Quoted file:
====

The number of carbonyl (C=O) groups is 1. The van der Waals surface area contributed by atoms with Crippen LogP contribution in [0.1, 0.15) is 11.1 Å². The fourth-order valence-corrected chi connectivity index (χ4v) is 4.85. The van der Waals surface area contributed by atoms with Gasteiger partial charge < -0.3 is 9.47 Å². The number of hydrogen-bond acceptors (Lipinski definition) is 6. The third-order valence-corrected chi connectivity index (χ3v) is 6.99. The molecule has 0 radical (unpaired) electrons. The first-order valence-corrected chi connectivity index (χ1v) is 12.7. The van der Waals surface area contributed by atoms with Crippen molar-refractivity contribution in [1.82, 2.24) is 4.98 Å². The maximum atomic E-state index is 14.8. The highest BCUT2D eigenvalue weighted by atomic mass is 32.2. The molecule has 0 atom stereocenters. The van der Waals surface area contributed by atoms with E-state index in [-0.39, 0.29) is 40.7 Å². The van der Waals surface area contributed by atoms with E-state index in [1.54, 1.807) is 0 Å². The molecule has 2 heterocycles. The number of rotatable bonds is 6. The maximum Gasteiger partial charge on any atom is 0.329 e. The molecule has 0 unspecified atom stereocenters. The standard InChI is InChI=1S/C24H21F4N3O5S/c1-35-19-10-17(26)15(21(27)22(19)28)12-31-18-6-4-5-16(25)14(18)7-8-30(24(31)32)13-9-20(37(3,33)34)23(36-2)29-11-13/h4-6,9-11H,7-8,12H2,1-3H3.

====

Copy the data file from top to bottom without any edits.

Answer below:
The number of carbonyl (C=O) groups is 1. The van der Waals surface area contributed by atoms with Crippen LogP contribution in [0.1, 0.15) is 11.1 Å². The fourth-order valence-corrected chi connectivity index (χ4v) is 4.85. The van der Waals surface area contributed by atoms with Gasteiger partial charge < -0.3 is 9.47 Å². The number of hydrogen-bond acceptors (Lipinski definition) is 6. The third-order valence-corrected chi connectivity index (χ3v) is 6.99. The molecule has 0 radical (unpaired) electrons. The first-order valence-corrected chi connectivity index (χ1v) is 12.7. The van der Waals surface area contributed by atoms with Crippen molar-refractivity contribution in [1.82, 2.24) is 4.98 Å². The maximum atomic E-state index is 14.8. The highest BCUT2D eigenvalue weighted by atomic mass is 32.2. The molecule has 0 atom stereocenters. The van der Waals surface area contributed by atoms with E-state index in [-0.39, 0.29) is 40.7 Å². The van der Waals surface area contributed by atoms with E-state index in [1.54, 1.807) is 0 Å². The molecule has 2 heterocycles. The number of rotatable bonds is 6. The maximum Gasteiger partial charge on any atom is 0.329 e. The molecule has 0 unspecified atom stereocenters. The standard InChI is InChI=1S/C24H21F4N3O5S/c1-35-19-10-17(26)15(21(27)22(19)28)12-31-18-6-4-5-16(25)14(18)7-8-30(24(31)32)13-9-20(37(3,33)34)23(36-2)29-11-13/h4-6,9-11H,7-8,12H2,1-3H3.